Greece's Christmas retail season looks to kick off this year "under normal conditions" after tens of thousands of businesses shut down in the sector due to the country's crisis, said the head of a leading traders group Monday.
The president of the Hellenic Confederation of Commerce and Entrepreneurship (ESEE), Vasilis Korkidis, said that news over the weekend that Greece has quickly agreed with lenders on the measures needed to unlock the next tranche of rescue funding has set an upbeat tone among retailers.
"We are hoping that it (the bailout agreement) will leave a positive mark on consumer traffic and turnover in the Greek market," he said in a statement.
Greece's retail sector is hurting from the country's eight year economic downturn that wiped out more than a fifth of the country's economy. Large stretches of retail strips, particularly in the suburbs of city centers, remain vacant while heavy taxes brought on by years of austerity is stifling investment.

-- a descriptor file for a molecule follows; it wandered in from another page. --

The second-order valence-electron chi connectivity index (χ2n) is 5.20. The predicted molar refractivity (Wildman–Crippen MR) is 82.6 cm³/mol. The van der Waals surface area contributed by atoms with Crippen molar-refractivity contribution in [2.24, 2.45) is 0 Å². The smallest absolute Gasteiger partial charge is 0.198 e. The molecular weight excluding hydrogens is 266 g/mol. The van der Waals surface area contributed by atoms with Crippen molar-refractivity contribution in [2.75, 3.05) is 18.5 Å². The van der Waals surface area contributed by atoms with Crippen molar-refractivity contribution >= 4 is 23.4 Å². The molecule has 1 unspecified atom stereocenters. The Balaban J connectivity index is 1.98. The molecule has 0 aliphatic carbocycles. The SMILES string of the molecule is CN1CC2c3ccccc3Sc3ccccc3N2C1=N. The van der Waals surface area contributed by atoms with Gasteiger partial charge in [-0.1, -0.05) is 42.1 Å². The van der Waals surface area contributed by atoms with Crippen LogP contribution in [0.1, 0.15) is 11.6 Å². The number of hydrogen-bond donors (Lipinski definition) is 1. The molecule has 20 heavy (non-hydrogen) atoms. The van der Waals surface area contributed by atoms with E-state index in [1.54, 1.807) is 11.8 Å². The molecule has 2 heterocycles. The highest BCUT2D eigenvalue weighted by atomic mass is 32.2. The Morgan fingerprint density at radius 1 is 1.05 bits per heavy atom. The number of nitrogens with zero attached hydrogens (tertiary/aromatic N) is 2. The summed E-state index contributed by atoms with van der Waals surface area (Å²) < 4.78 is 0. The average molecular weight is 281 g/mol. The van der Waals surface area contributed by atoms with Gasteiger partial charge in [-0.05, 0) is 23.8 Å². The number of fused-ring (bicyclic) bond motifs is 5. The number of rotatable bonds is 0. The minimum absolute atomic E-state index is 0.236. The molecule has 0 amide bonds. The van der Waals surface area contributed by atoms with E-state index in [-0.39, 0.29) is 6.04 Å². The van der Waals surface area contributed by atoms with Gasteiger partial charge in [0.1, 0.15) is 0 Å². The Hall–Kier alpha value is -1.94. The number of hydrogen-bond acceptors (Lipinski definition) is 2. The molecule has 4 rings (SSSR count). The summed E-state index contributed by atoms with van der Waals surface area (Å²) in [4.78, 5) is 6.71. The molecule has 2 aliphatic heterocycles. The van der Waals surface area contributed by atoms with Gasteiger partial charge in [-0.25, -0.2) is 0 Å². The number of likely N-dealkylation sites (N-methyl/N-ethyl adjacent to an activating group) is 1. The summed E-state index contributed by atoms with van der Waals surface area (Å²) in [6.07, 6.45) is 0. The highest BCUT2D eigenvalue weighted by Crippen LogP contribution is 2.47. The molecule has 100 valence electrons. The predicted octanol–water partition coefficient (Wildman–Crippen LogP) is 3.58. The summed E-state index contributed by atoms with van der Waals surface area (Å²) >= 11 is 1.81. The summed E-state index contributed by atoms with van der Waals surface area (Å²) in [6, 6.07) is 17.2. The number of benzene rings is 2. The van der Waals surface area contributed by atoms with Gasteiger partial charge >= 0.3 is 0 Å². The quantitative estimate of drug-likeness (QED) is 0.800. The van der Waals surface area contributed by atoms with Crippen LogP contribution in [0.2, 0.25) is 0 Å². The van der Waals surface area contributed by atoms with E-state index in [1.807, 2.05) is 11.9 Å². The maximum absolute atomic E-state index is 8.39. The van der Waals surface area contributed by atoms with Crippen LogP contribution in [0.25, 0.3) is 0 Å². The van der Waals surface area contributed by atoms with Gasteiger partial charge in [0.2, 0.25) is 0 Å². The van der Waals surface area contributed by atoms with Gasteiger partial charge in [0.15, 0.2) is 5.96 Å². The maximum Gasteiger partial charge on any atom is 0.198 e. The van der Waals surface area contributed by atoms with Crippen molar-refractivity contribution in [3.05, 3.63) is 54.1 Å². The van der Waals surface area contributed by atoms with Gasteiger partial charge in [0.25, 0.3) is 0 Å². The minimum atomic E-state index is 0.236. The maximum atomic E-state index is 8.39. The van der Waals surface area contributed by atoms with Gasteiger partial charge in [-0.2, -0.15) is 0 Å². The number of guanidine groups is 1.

The agreement reached on Saturday between Greece and its creditors - eurozone nations and the International Monetary Fund - paves the way for the release of a five billion euro payment to Athens and brings the country a step closer to existing bailout programs.
News of the sooner then expected deal with Greece's budget inspectors came up, however, on Monday against a weaker than anticipated reading of the Greek economy.
Greece's statistics office said the country's economy in the third quarter of the year grew by an annual pace of 1.3%. This figure suggests that Greece will miss its annual growth target of 1.6% for 2017.
But the third quarter growth data means that Greece's economy expanded for the third straight quarter in a row, something that has not happened in the country since 2006.